It is over 70 years since Germany executed the infamous Schlieffen Plan, using Belgium as a key route of attack. On Saturday, Roberto Martinez will shape his own offensive around products of the same nation. Kevin Mirallas and Romelu Lukaku (2) scored Everton’s goals in the 3-3 draw at Goodison Park last season, and they will once again pose the greatest threat to exposing Liverpool’s leaky back-line. Lukaku is the type of strong, quick striker that Liverpool routinely fail to deal with. Indeed, in only 153 minutes of normal time across the last two campaigns, he has scored four goals against them, having twice terrorised Brendan Rodgers’s men as a substitute in West Brom colours in the 2012-13 campaign. The 21-year-old will also pose a considerable threat from set-pieces, which have led to the opposition’s opening goals in Liverpool’s last three domestic games. It will be interesting to see where Lukaku features, having twice exploited the space behind Nacho Monreal against Arsenal from a right-sided role in recent months. Martinez may be tempted do so again against a similarly attack-minded Spanish left-back in Alberto Moreno. More likely, though, is that the buccaneering Mirallas will perform this counter-attacking duty, leaving his Belgian team-mate to attempt to bully Liverpool’s probable centre-back pairing of Martin Skrtel and Dejan Lovren. Whatever the individual components, Everton are on the verge of scoring two or more goals in eight successive Premier League games for the first time. Liverpool’s back-line, then, will need to defend as if Anfield is Flanders Fields if they are to avoid a first home derby loss since 1999.
Whether it’s full-back, wing-back, winger or attacking midfielder, there aren’t many positions Raheem Sterling hasn’t occupied under Rodgers’ tutelage. But which Sterling will we witness on Saturday? Will it be winger Sterling, looking to exploit John Stones’s lack of pace (should he start) and/or pinn Leighton Baines back? Or attacking midfielder Sterling, supporting his suspect midfield unit by keeping Gareth Barry and James McCarthy more concerned with what’s going on behind them? Ultimately, with Adam Lallana keenly in support, it will likely be a mixture of the two. With six goals and three assists in his last 10 Premier League appearances, however, what is certain is that whichever Everton target blinks first will be at risk of being punished by the in-form teenage prodigy. Steven Naismith, meanwhile, may be a less glamorous player but he has more in common with Sterling than meets the eye: both have three goals already this season. Martinez will surely use the adaptable Scot to disrupt Steven Gerrard in a manner Gabriel Agbonlahor and Stewart Downing have enjoyed in recent weeks. Liverpool must do all they can to ensure their flexible force, Sterling, has the more influential game to put an aging Everton defence to the sword.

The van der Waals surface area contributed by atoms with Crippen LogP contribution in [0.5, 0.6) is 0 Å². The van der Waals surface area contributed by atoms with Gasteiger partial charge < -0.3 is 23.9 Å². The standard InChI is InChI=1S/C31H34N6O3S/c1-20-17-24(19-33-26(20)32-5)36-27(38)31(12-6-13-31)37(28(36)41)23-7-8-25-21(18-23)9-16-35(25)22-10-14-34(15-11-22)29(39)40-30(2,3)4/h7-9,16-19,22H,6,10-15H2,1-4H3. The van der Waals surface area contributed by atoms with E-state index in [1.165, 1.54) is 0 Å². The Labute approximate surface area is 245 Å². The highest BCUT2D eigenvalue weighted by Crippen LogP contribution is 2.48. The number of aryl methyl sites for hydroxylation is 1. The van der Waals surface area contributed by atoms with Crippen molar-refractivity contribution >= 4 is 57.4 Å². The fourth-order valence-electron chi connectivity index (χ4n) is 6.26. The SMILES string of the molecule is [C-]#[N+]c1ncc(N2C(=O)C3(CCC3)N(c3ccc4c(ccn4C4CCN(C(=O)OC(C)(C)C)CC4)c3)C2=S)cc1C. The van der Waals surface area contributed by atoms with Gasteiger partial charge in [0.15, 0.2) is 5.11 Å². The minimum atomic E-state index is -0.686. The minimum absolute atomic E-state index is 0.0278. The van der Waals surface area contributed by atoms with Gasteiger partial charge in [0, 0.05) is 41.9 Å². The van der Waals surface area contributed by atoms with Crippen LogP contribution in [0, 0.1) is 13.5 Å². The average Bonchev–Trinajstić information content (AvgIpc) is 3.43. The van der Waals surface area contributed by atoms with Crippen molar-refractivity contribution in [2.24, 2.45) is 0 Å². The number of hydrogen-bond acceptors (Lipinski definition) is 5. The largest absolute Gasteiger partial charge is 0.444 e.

Should Lukaku, Mirallas, Naismith or any other Everton player for that matter give Martinez’s men the lead—as has occurred in four of their five games this season—Liverpool must display better bounce-back-ability. After all, they have won only three of the last 36 games in which they have trailed at the interval. Substitutes have become a key part of the modern game yet, on Tuesday night against Middlesbrough, Suso became the first substitute to score for Liverpool for over six months (since Sterling at Southampton on 1 March). The previous two before that? Daniel Sturridge, twice: at Stoke on 12 January and at Everton on 23 November last year, both when returning from injury. Moreover, as Jonathan Liew’s article for The Telegraph showed, Rodgers, on average, was one of the slowest managers to make a change last season, and one of only three managers to use under 80 per cent of subs available to him. Admittedly, Rodgers wasn’t exactly blessed with multiple options at his disposal. During the fatal home loss to Chelsea in April, for example, he could only turn to Iago Aspas in the dying stages. The Spaniard’s dreadful corner allowed two of José Mourinho’s own substitutes, £32m Willian and £50m Fernando Torres, to combine on the break and blow the title race wide open. In that match, Sturridge was rushed back from injury as a 58th-minute substitute, but could not repeat his knack of scoring from the bench as he had at Goodison Park and the Britannia Stadium.
Should Liverpool find themselves behind again on Saturday, and assuming he is fit enough for the bench as expected, they may need their Subway star earlier than they would have liked once more, to go in tandem with their Spicy Italian, Mario Balotelli. But after spending over £100m on nine new signings in the summer, they should not be finding themselves in this position. Rodgers must continue the decisive vein he showed at West Ham when stemming the tide by moving to three at the back, while also learning how to coax the best from his wider range of options from the bench. After a gruelling 120 minutes in mid-week, they will surely be required no matter the scoreline.
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